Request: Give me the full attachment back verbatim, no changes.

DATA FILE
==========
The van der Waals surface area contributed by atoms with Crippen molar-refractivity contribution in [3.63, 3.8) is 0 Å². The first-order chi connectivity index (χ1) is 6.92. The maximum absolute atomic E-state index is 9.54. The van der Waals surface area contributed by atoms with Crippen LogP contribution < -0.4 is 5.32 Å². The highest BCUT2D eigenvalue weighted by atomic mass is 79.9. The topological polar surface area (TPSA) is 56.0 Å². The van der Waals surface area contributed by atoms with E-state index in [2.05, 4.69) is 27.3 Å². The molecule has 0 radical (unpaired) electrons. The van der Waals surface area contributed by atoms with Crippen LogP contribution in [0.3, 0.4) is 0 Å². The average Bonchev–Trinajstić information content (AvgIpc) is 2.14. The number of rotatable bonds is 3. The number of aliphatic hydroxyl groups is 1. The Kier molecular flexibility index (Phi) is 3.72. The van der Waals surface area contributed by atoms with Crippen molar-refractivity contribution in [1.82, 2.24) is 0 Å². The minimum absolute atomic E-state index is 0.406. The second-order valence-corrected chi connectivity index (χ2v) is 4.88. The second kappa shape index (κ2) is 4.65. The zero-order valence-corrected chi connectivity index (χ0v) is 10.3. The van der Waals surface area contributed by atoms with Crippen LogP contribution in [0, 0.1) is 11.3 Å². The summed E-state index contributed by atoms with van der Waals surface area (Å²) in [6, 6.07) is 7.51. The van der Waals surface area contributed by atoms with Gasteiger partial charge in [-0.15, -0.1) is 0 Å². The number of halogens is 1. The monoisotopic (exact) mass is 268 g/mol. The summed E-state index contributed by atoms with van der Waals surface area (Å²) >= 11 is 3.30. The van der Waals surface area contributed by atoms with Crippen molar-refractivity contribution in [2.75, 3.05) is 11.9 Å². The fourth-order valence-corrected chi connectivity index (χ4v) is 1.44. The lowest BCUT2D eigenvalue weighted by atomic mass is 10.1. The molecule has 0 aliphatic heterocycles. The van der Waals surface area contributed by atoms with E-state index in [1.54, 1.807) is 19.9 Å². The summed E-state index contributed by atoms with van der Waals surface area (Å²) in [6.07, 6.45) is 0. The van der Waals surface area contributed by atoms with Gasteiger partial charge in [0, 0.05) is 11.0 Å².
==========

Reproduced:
The van der Waals surface area contributed by atoms with Crippen molar-refractivity contribution in [3.63, 3.8) is 0 Å². The first-order chi connectivity index (χ1) is 6.92. The maximum absolute atomic E-state index is 9.54. The van der Waals surface area contributed by atoms with Crippen LogP contribution < -0.4 is 5.32 Å². The highest BCUT2D eigenvalue weighted by atomic mass is 79.9. The topological polar surface area (TPSA) is 56.0 Å². The van der Waals surface area contributed by atoms with E-state index in [2.05, 4.69) is 27.3 Å². The molecule has 0 radical (unpaired) electrons. The van der Waals surface area contributed by atoms with Crippen LogP contribution in [0.3, 0.4) is 0 Å². The average Bonchev–Trinajstić information content (AvgIpc) is 2.14. The number of rotatable bonds is 3. The number of aliphatic hydroxyl groups is 1. The Kier molecular flexibility index (Phi) is 3.72. The van der Waals surface area contributed by atoms with Crippen molar-refractivity contribution in [1.82, 2.24) is 0 Å². The minimum absolute atomic E-state index is 0.406. The second-order valence-corrected chi connectivity index (χ2v) is 4.88. The second kappa shape index (κ2) is 4.65. The zero-order valence-corrected chi connectivity index (χ0v) is 10.3. The van der Waals surface area contributed by atoms with Crippen LogP contribution in [0, 0.1) is 11.3 Å². The summed E-state index contributed by atoms with van der Waals surface area (Å²) in [6, 6.07) is 7.51. The van der Waals surface area contributed by atoms with Gasteiger partial charge in [-0.15, -0.1) is 0 Å². The number of halogens is 1. The monoisotopic (exact) mass is 268 g/mol. The summed E-state index contributed by atoms with van der Waals surface area (Å²) >= 11 is 3.30. The van der Waals surface area contributed by atoms with Crippen molar-refractivity contribution in [2.75, 3.05) is 11.9 Å². The fourth-order valence-corrected chi connectivity index (χ4v) is 1.44. The lowest BCUT2D eigenvalue weighted by atomic mass is 10.1. The molecule has 0 aliphatic heterocycles. The van der Waals surface area contributed by atoms with E-state index in [1.54, 1.807) is 19.9 Å². The summed E-state index contributed by atoms with van der Waals surface area (Å²) in [6.07, 6.45) is 0. The van der Waals surface area contributed by atoms with Gasteiger partial charge in [0, 0.05) is 11.0 Å².